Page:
Radiometric dating using isotopes

A fossil can be studied to determine what kind of organism it represents, how the organism lived, and how it was preserved.However, by itself a fossil has little meaning unless it is placed within some context.Despite seeming like a relatively stable place, the Earth's surface has changed dramatically over the past 4.6 billion years.

Here is one example of an isochron, based on measurements of basaltic meteorites (in this case the resulting date is 4.4 billion years) [Basaltic1981, pg. Skeptics of old-earth geology make great hay of these examples.For example, creationist writer Henry Morris [Morris2000, pg.Despite this, the momentum gained in the two decades prior to 1972 has made 4.5 b.y.a popularly accepted “universal constant” even though the foundations on which it was based have been virtually removed.These changes typically occur so slowly that they are barely detectable over the span of a human life, yet even at this instant, the Earth's surface is moving and changing.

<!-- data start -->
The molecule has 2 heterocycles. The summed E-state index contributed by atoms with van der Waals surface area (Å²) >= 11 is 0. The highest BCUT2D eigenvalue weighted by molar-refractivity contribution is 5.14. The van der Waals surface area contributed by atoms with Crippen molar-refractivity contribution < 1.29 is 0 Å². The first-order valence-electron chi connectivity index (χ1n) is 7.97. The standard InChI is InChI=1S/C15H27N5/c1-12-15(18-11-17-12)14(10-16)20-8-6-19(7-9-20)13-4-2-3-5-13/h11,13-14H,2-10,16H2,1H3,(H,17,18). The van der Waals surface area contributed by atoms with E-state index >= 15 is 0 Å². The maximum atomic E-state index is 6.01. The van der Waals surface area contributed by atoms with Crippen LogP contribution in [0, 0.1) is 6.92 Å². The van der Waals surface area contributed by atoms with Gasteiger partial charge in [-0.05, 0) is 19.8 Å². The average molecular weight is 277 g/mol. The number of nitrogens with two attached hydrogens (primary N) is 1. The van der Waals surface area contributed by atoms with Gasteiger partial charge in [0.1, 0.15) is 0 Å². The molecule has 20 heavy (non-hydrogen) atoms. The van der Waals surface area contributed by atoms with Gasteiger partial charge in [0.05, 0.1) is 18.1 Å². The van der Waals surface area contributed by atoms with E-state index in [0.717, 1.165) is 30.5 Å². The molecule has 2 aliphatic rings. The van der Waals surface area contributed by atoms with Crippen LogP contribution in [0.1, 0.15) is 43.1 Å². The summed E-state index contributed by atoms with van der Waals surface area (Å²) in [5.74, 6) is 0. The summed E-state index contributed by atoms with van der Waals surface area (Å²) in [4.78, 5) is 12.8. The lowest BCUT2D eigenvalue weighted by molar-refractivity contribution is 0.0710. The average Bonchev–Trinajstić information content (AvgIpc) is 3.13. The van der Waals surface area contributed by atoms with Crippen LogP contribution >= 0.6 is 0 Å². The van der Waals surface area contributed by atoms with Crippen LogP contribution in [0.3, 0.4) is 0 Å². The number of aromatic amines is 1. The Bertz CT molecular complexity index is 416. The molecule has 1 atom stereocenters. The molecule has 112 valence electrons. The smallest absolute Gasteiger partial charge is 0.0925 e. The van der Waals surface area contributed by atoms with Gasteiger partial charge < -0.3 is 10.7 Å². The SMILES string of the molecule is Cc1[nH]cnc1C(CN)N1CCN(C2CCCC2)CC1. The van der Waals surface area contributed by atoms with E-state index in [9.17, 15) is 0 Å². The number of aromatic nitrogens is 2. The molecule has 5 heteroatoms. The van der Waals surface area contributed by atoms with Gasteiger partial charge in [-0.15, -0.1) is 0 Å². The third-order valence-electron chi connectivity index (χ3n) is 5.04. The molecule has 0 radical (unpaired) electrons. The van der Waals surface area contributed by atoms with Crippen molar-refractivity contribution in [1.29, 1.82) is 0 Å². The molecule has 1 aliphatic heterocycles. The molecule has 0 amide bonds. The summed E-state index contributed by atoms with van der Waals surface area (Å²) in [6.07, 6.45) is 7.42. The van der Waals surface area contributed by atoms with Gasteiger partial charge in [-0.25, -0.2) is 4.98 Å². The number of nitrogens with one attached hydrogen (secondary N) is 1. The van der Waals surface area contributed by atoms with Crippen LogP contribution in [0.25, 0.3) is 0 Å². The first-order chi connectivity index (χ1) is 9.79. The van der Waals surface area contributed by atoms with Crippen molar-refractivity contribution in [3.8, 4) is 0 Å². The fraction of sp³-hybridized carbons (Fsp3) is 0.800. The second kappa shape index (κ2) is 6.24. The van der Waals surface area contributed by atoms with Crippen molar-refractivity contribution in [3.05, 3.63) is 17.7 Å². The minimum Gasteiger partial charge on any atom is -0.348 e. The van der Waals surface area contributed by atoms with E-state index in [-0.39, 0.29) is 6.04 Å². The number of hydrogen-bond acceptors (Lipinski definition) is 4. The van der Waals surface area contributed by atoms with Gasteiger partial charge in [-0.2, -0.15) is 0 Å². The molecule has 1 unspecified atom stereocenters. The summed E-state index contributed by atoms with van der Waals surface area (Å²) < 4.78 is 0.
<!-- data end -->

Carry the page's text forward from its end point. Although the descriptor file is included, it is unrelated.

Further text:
As these changes have occurred, organisms have evolved, and remnants of some have been preserved as fossils.

Some evidence is also presented to show that radiometric results that are in agreement with the accepted geological time scale are selectively published in preference to those results that are not in agreement.

The geological time scale and an age for the Earth of 4.5 b.y.

The latest high-tech equipment permits reliable results to be obtained even with microscopic samples.

Radiometric dating is self-checking, because the data (after certain preliminary calculations are made) are fitted to a straight line (an "isochron") by means of standard linear regression methods of statistics.

In a related article on geologic ages (Ages), we presented a chart with the various geologic eras and their ages.